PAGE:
Why David Bowie turned down the role of a villain in a James Bond movie: history and facts
Bright, innovative, charismatic... He gave us not only classic hits, but also a cult image! His alone. Ziggy Stardust - legendary alien rock star, for what it's worth? He has always been the brilliant embodiment of all things eccentric and sensational. In his lifetime. David Bowie demonstrated a penchant for various forms of art. Although he was primarily a singer, Bowie also maintained a reputation as an actor, a fashion icon and a kind of technological innovator (the rock star's experimental venture, BowieNet, was the prologue to the eventual emergence of social media). But let's go back to that first aspect - his acting work.
If you've ever seen the movies "Labyrinth" (1986) or "The Prestige (2006), you have witnessed the fantastic ability of the "Ziggy Stardust" singer to illuminate the screen with profound ease and stoicism. Naturally, in his time, David caught the attention of some big directors with big ideas for their projects, and they didn't hesitate to try in turn to involve him in their cinematic life, confident that he would be more suited to the realization of their ideas than anyone else. And one day Bowie was offered The role of the James Bond villain. This happened when "A View to a Kill" (1985) was just getting started with preparations for filming. But the artist refused to participate in the exciting process and to become part of the iconic franchise. And here's why.
The first reason, or reluctance to "get bored"
Movies about Agent James Bond have long been cult films. There is hardly a person who has never seen at least one picture of this franchise. A sharp plot, well-chosen actors - and even the music is exciting! And how many boys, being impressed by the viewing, imagined themselves in the place of a legendary agent... Needless to say, if some of the most famous people dreamed of becoming part of it. It is known that before his death, the late theoretical physicist, cosmologist, and astrophysicist Stephen Hawking stated that he dreamed of playing a Bond villain in the perpetual Agent 007 franchise! Why, then, did David Bowie, who seemed to show a lively enthusiasm for everything to do with art and film in particular, not share the same aspiration?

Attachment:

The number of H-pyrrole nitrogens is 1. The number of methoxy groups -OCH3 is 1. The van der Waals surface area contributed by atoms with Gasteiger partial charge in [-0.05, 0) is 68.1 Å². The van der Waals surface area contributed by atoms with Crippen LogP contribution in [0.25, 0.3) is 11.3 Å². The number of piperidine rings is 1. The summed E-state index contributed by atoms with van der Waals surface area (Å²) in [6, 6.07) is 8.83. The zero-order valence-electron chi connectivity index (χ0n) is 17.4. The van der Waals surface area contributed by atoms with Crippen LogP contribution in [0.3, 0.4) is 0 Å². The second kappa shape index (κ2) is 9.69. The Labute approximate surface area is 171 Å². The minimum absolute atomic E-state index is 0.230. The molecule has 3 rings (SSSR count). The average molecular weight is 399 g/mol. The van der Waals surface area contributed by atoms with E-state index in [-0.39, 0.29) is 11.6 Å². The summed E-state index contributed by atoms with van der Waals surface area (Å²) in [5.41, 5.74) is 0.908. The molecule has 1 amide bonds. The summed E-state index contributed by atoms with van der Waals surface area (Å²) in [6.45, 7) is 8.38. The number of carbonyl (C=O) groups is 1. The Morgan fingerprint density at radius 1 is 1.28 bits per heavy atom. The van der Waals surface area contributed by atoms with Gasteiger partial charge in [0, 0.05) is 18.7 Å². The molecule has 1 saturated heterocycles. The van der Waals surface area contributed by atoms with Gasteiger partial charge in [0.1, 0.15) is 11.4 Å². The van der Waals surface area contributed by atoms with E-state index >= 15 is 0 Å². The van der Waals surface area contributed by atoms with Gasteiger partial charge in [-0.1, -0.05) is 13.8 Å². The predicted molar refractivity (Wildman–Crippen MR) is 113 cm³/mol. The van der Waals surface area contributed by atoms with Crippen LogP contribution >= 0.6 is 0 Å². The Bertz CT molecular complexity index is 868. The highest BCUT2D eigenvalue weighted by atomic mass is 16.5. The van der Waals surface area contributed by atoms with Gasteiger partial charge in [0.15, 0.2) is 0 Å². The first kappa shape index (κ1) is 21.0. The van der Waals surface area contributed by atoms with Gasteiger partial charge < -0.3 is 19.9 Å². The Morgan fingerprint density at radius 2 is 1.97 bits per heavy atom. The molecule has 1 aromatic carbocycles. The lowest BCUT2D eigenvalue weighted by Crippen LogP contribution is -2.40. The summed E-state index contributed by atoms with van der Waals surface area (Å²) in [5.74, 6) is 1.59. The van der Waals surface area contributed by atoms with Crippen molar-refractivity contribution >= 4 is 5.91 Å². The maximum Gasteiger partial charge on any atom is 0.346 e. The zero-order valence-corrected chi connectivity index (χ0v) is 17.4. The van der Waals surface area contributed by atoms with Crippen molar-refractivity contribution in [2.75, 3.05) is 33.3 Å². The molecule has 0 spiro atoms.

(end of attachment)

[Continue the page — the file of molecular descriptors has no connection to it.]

Well, his original reasoning was simple: he said it would "boring.". In particular, in his interview the singer stressed:
"I didn't want to spend five months watching my understudy fall off a cliff!"
There may be some truth to that. Unless you're someone like Jackie Chan or Tom Cruise--actors who have been known to perform their own stunts on their own--you really have to be bored. Many of the action scenes in movies that so captivate audiences are performed by trained professionals, which, by and large, has long been no secret. It would seem that David Bowie had better things to do than to watch someone else "have fun" on the set instead of him. However, it later turned out that his reason for turning down "A View to a Kill" might have been a little more personal…
The True Reason for Rejection, or What Roger Moore Has to Do With It
According to some reports, Bowie refused to star in the film because of his potential partner Roger Moore. Why? Let's start with the backstory. In 1976, David and his family briefly moved to Switzerland. Weary of the press, scandals, and rock 'n' roll lifestyle, the artist decided a fresh start in a new country was just what he needed in the midst of the impending chaos in his life. However, the personal space he had longed for became a bit compromised after Roger Moore, who was also living in Switzerland at the time, learned of the arrival of his new rock star neighbor and countryman. Moore had already starred in several Bond films, so show business was no stranger to him.
On the first day, he simply went to Bowie's house to greet his new friend, which at first seemed a cordial enough gesture. However, permanent presence Moore in David's house began to get depressed, and Bowie began to view the actor as an unwelcome guest... As journalist and biographer Dylan Jones writes:
"After two weeks of Moore showing up at 5:25 p.m. - literally every day - David could be found under the kitchen table pretending he wasn't home..."
The idea of spending several months on the set of A View to a Kill under the constant onslaught of banal and unbearable conversations apparently seemed more excruciating than actually jumping off a cliff, so Bowie decided to stick with away from the project.